"strictest realism"

This is the first reference in the book to what is more commonly known as “Socialist realism” (see Bookmark, page 91), the term for a narrow range of aesthetic values under Communist regimes, and the only officially approved type of art in the Soviet Union and many of its satellite nations for roughly 60 years during the twentieth century.

Example of
Creative Commons Attribution Share AlikeExample of "socialist realism" sculpture in a Moscow railway station - Credit: Glaue2dk

In Socialist realism, art is supposed to serve only the goals of socialism and communism, specifically the values and activities of the common worker. Other modern art movements such as impressionism, cubism, and aesthetics that were not strictly realistic, and that employed dream imagery, irony, and other distancing devices, were denounced as “decadent,” and more or less strictly controlled by state censorship. As Kundera’s narrator says, “art that was not realistic was said to sap the foundation of socialism….”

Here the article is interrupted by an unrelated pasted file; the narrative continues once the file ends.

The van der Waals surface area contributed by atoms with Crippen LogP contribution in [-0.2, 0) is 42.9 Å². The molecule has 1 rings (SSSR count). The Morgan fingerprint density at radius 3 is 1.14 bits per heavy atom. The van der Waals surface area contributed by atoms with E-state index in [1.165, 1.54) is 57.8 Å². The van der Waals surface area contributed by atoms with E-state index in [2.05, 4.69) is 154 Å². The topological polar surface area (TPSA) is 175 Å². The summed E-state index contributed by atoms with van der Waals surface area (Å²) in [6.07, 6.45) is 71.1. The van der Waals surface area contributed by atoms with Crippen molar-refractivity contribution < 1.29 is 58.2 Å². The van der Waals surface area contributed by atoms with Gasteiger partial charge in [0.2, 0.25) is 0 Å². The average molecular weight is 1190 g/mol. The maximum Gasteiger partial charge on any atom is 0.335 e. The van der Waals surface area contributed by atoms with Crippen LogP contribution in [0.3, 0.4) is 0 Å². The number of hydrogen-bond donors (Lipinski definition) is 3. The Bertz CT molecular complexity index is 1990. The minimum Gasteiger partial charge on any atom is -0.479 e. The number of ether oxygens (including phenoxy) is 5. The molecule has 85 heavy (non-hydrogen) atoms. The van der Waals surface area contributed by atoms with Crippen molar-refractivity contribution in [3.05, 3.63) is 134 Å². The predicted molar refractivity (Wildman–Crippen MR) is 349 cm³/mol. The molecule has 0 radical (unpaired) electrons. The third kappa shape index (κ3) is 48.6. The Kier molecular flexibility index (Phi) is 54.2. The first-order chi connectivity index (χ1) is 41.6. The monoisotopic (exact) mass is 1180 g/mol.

Although Kundera doesn’t explicitly say so, he would probably agree that Socialist realism is a form of “heaviness” against which the “lightness” of Sabina’s aesthetic and moral values runs afoul, just as Tomas’s political dissent will get him into trouble with the Communist government bureaucracy.